When Blue was a pup, a little flurry of soft black fur and sharp teeth, getting into everything, I sometimes wondered it I would love her as much as I had loved K.C. I soon learned the answer was that, like our family, like our friends, we love each differently. Never less.

Blue as a pup was a combination of nervous hesitation and fearlessness. When I walked her somewhere she hadn't been before, she would cry and beg to be held. The next time we walked that route, she would forge ahead on her leash, head high, ears cocked forward, tale waving proudly, princess of her domain.

She loved almost everyone (except vets, whom she considered incredibly rude) and assumed everyone loved her. When they didn't, she worked hard to make friends.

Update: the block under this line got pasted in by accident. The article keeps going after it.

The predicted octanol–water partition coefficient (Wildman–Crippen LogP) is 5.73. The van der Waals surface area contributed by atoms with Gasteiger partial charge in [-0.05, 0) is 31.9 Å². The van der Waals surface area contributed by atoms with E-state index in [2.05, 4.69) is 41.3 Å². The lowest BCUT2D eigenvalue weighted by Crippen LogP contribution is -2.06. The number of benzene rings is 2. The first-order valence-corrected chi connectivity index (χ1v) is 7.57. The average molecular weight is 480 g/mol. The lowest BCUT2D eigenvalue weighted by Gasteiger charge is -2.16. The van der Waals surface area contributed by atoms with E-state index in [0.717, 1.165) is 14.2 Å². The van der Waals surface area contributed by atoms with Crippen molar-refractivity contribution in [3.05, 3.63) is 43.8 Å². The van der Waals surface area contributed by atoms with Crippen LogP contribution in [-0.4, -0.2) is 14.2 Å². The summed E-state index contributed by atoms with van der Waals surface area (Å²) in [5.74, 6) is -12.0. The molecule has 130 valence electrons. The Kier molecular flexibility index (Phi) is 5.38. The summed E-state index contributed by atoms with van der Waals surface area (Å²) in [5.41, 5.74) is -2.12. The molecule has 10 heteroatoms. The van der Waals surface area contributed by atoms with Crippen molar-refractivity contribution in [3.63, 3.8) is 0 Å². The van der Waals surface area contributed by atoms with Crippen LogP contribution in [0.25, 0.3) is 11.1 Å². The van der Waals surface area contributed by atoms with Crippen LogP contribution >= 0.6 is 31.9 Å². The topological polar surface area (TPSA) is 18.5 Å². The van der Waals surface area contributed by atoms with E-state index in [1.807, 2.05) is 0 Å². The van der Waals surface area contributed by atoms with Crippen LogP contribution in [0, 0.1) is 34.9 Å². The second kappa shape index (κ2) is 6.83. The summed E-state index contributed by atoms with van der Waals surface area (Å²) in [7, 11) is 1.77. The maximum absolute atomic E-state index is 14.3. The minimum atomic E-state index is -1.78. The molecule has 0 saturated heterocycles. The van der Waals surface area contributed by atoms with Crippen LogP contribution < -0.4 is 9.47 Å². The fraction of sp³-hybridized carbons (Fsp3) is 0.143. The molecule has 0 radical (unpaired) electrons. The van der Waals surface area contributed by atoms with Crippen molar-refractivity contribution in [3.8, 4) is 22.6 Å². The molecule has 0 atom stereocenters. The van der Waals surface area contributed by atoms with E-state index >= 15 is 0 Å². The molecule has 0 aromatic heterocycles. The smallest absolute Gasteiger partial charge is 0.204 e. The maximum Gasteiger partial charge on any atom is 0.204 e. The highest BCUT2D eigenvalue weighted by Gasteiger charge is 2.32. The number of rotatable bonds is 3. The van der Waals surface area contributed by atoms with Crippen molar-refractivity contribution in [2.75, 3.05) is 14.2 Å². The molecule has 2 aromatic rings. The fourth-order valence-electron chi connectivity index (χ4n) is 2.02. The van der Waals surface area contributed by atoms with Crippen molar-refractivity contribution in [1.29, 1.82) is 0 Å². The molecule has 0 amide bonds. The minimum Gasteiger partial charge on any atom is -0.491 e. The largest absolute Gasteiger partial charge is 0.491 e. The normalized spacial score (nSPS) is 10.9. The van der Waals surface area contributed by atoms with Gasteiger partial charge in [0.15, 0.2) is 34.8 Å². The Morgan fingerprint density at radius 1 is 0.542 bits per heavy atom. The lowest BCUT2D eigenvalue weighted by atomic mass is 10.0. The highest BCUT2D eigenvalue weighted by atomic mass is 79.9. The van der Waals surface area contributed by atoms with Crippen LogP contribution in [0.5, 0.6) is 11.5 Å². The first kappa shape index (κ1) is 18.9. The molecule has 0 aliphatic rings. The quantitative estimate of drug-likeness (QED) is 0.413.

Our friend, Judith, is not a dog lover. Her husband, Marty, is and, in fact, went with us to pick Blue up. Blue could not understand that Judith didn't like her. She tried and tried. Once, when she was about four years old, we had a party at our house. Judith was sitting on the floor, with the skirt of her dress making a basket in her lap. Blue approached her and was rebuffed. She then fetched her favorite toy, Bunny. Bunny started life as a cute little stuffed rabbit, but by this time resembled the Griffin Dunn character in American Werewolf in London, the ghost who deteriorates with each manifestation. Bunny was looking like him about half way through the movie. Blue proudly offered this prized possession, much chewed and smelling wonderfully nasty,dropping it in Judith's lap. She stood back, tail beating furiously, a "How do you like me now?" look on her face, as Judith screamed, "Get it off me!"